Bill Wood's Business features approximately 300 of Wood's photographs, alongside essays by Diane Keaton and Marvin Heiferman that pay homage to the skills Wood (and professional photographers like him) brought to the business of photography. Bill Wood's Business
Bill Wood's Business by Marvin Heiferman & Diane Keaton is culled from an archive of 4x5 black-&-white negatves of commercial work done by Bill Wood, a photographer & camera store owner in downtown Dallas, working from 1937-1973. There are a total of 20,000 negatives in the archive which was originally saved by the archivist Rick Prelinger, which was later owned by Diane Keaton, & is now a gift to the International Center of Photography. Heiferman & Keaton have collaborated on books of industrial images in the past such as Mr. Salesman; & Keaton is also a photographer. Her book, Reservations, is one of my treasured possessions - & when I go to Miami Beach I look in vain for what is now a lost world of Morris Lapidus & such designs, such as those seen in her images.
Bill Wood's photographs, all done commercially, are a fascinating insight into the social fabric of post WWII USA. An entrepreneur, a public figure, Bill Wood himself emerges as a resolutely cheerful, social figure - a Mason, a lodge member, his name emblazoned on his car & in neon over his store. If anything this shows us an aspect of photography as a kind of thread to the social fabric - from showroom displays to prizewinners to re-enactments of accidents to new buildings & streets - the photograph as a kind of proof & reinforcement of social values emerges, even when we can no longer identify directly what the uses of the images. Both familiar & strange, there is some uncanniness to the images, which are nevertheless deliriously cheerful & matter-of-fact. Lists of the subjects do not do the images justice. I am struck by their constant "can-do" spirit, their euphoric faith in the "new" world of the modern city & suburb, product & display.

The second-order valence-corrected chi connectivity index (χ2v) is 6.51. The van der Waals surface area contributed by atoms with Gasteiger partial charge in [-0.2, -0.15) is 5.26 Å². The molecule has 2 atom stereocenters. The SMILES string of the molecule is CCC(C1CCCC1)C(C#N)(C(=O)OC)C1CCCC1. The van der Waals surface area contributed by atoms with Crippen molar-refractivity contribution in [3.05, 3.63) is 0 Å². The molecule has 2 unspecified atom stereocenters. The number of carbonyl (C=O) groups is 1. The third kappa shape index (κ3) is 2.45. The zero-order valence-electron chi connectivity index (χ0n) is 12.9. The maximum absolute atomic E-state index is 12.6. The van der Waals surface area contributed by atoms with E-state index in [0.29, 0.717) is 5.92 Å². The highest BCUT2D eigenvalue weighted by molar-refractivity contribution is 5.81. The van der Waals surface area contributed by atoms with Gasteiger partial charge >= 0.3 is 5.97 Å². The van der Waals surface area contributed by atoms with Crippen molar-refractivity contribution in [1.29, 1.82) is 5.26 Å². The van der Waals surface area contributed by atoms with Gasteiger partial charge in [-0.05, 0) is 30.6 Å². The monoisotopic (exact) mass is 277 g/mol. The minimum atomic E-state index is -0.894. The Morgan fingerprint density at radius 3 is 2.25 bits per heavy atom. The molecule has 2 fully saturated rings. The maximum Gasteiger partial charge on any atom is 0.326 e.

As a collection, the book reminds me of Evidence, the book by Mike Mandel & Larry Sultan. Evidence utilizes the obsolescence of the images - that they have lost function & sense - to create a new narrative of images which become enigmatic in their lack of context, again utilizing their familiarity to lead us to a state of un-knowing. The Bill Wood photos do this with their eclectic subject matter(s), rendered as if all of one piece with the uniform clarity of film & flash, yet never revealing their "secret," if there actually is one. I am reminded of the worlds of my parents & their peers, their "new" world of subdivisions & products, from ready-to-wear clothes to frozen vegetables. Perhaps I am romanticizing this epoch, but I do believe they believed they had inherited a new world which was bountiful & extraordinary in the everyday - optimistic values not so apparent in our current world. If there is a "zeitgeist" to the ordinary, I believe it can be seen in this amazing archive of our once brave new world - we see what we have lost, or what is no longer available to us.